– Rep. David Parker (R-Monroe) has introduced a series of amendments to House Bill 1460
that are designed to transition the state's current basic education funding to a new formula recommended by the Basic Education Funding Commission.
Unlike the old funding formula that was passed with no public input, transparency or equitable considerations, the Basic Education Funding Commission recommended the new formula based on actual data from constituencies that included advocacy groups, school superintendents, citizens, lobbyists, legislators and Gov. Tom Wolf’s administration. Applying the new formula to the current pool of $5.6 billion in basic education funds revealed that 320 school districts are presently overfunded and that 180 school districts are underfunded by $937 million.
Some school districts fall within $100 per student of what the new formula dictates. However, several school districts are overfunded by more than $3,000 per student, and dozens are underfunded by almost $2,500 per student.
The three school districts Parker represents are underfunded by $50 million – that’s more than $2,400 per student.
The first amendment (A03221), allocates $100 Million in new school funding through the Commission's recommended Basic Education Funding formula to target the 180 underfunded school districts. To address decades of funding inequities in the billions of dollars, Parker’s amendment holds all school districts at their funding level from the 2014-15 school year and then specifically allocates the new $100 million to the 180 underfunded districts through the new formula to inch them closer to funding fairness.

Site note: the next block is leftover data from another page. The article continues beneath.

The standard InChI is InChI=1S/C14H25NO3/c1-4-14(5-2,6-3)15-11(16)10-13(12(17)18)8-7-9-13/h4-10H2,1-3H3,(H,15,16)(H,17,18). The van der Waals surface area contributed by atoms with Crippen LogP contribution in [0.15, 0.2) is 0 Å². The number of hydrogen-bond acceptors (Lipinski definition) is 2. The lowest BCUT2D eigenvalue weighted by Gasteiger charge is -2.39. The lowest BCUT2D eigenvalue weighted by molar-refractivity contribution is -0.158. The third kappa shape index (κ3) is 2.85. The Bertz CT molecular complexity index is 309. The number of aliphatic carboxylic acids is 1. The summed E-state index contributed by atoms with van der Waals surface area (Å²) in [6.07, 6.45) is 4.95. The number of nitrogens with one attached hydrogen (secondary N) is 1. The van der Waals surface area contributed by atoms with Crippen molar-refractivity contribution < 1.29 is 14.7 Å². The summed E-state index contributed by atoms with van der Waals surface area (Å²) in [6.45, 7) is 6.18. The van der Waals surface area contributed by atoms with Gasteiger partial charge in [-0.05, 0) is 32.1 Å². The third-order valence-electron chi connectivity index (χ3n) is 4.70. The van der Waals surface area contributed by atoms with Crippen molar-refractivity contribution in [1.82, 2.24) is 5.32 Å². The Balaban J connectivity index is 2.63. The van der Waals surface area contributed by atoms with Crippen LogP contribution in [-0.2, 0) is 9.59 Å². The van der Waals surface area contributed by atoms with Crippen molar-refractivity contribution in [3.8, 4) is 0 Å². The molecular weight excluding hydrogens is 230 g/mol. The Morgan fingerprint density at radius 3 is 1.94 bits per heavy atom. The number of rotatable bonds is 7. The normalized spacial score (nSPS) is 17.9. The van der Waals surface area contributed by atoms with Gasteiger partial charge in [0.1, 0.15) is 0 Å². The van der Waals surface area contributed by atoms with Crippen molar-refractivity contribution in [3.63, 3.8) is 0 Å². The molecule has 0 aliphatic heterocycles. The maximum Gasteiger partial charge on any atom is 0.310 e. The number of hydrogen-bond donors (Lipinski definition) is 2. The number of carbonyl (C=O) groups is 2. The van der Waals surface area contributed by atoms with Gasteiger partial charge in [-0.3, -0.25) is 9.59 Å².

To provide an alternate solution that addresses another nagging challenge, Parker's amendment (A03208) establishes two new funds and directs:
• $360 million to the Basic Education Equity Fund
• $100 million to the School District Consolidation Incentive Fund
The Basic Education Equity Fund would collect and equitably distribute received funds to bring the 180 underfunded school districts to the funding levels described in the recommendations from the Basic Education Funding Commission.
The School District Consolidation Incentive Fund would collect and equitably distribute funds to incentivize school districts to merge and consolidate in order to right-size student populations and capture significant economies of scale and cost savings.
Since taking office in January, Parker has made coalition-building efforts for the establishment of a fair funding formula for Pennsylvania's 500 school districts. Over the past 23 years in total, Parker's three school districts have been underfunded by over $600 million.
On top of these efforts, Parker is pushing to insert taxpayer protections into the final measures for school funding so that schools and taxpayers do not soon face these inequities again. Parker remains committed to fixing the way Pennsylvania funds its schools including elimination of school property taxes. In addition to how the Commonwealth collects and distributes funding for schools, Parker is focused on performance, best-learning practices and leading cost-saving measures for every school district.
Representative David Parker
115th Legislative District
Pennsylvania House of Representatives
Media Contact: Charles Lardner